- Current market data for the Claremont area may not be truly representative of the baby boomer retirement market. This demographic has not previously been offered the lifestyle options afforded by the NE Precinct. This includes various amenities advocated by ALIVE, which we believe would be a major attraction for potential older buyers (e.g. individually tailored aged care services).
To accommodate outdoor dining and living we would also suggest that the minimum width for balconies should be 3.0m, rather than the 2.5 outlined in the Design guidelines. We also note that the minimum storage space of 1.5m seems too small.
Commercial /Mixed Use
The change to the commercial/mixed use in the eastern part of Lot 508 and Lot 506 seems to ALIVE to represent the loss of a natural link for pedestrians/shoppers between the Claremont development and the Showgrounds (which is likely to be developed in the future).
We note that the Design Guidelines state that ”Development should be designed to appropriately consider impacts of adjacent or nearby noise sources. Noise sources may include the railway line, road networks, activities carried our by the CFC and events associated with the Showgrounds.” While ALIVE has been informed that the Building Codes provide standards for noise control within buildings we suggest that developers be required to ensure that noise between apartments is minimized by appropriate soundproofing and other sound minimization strategies.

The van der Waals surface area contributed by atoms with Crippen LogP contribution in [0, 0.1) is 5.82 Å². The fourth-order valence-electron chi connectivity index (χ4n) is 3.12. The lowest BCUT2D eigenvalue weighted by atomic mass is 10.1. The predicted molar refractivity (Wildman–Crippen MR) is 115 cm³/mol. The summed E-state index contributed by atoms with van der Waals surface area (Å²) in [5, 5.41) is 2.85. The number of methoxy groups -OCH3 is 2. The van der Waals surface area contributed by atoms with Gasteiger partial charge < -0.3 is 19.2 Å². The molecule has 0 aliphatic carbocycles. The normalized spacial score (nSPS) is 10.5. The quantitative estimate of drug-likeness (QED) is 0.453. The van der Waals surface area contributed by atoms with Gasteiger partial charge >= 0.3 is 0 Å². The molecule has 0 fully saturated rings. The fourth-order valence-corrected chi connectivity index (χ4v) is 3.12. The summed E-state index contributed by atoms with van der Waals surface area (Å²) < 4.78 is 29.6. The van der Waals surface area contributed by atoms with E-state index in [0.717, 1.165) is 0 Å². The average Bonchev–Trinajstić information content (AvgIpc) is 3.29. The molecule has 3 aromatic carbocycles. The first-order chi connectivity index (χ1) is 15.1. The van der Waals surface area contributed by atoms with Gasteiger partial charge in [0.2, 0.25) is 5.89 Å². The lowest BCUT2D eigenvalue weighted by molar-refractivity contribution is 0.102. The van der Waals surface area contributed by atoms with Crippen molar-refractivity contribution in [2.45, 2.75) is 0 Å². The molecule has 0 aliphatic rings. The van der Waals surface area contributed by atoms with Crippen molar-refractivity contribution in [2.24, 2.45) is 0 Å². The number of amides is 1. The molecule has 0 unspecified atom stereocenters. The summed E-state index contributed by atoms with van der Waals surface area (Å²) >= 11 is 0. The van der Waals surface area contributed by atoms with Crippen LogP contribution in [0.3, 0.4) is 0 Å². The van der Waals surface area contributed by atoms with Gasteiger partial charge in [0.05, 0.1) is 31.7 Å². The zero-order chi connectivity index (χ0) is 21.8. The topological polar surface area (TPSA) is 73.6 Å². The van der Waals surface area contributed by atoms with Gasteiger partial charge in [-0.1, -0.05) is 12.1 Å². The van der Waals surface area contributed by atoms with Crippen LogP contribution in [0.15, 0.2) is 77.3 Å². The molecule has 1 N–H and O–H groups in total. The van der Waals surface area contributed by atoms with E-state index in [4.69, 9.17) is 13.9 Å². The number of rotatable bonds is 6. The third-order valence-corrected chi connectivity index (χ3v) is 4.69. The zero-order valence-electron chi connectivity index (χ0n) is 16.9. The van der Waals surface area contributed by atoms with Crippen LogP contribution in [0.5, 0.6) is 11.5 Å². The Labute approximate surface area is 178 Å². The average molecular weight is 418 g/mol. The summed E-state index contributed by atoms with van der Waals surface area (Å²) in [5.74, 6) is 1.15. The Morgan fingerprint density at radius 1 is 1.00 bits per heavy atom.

ALIVE would like to see a range of shared facilities for residents somewhere in the development (e.g. party room for hire, communal kitchen and eating area, WiFi area, meeting rooms, studio etc). While we are aware that Claremont Football Club will be providing a range of community facilities within their redevelopment we think provision should be made for these facilities to be included in the retail and commercial part of the precinct. This would assist in promoting the community connectedness that flows from the sharing of communal facilities.
Other facilities such as communal vegetable gardens, a workshop or Men’s Shed and art studio should also ideally be located within developments such as the North East Precinct. It would appear this has not been considered in this development.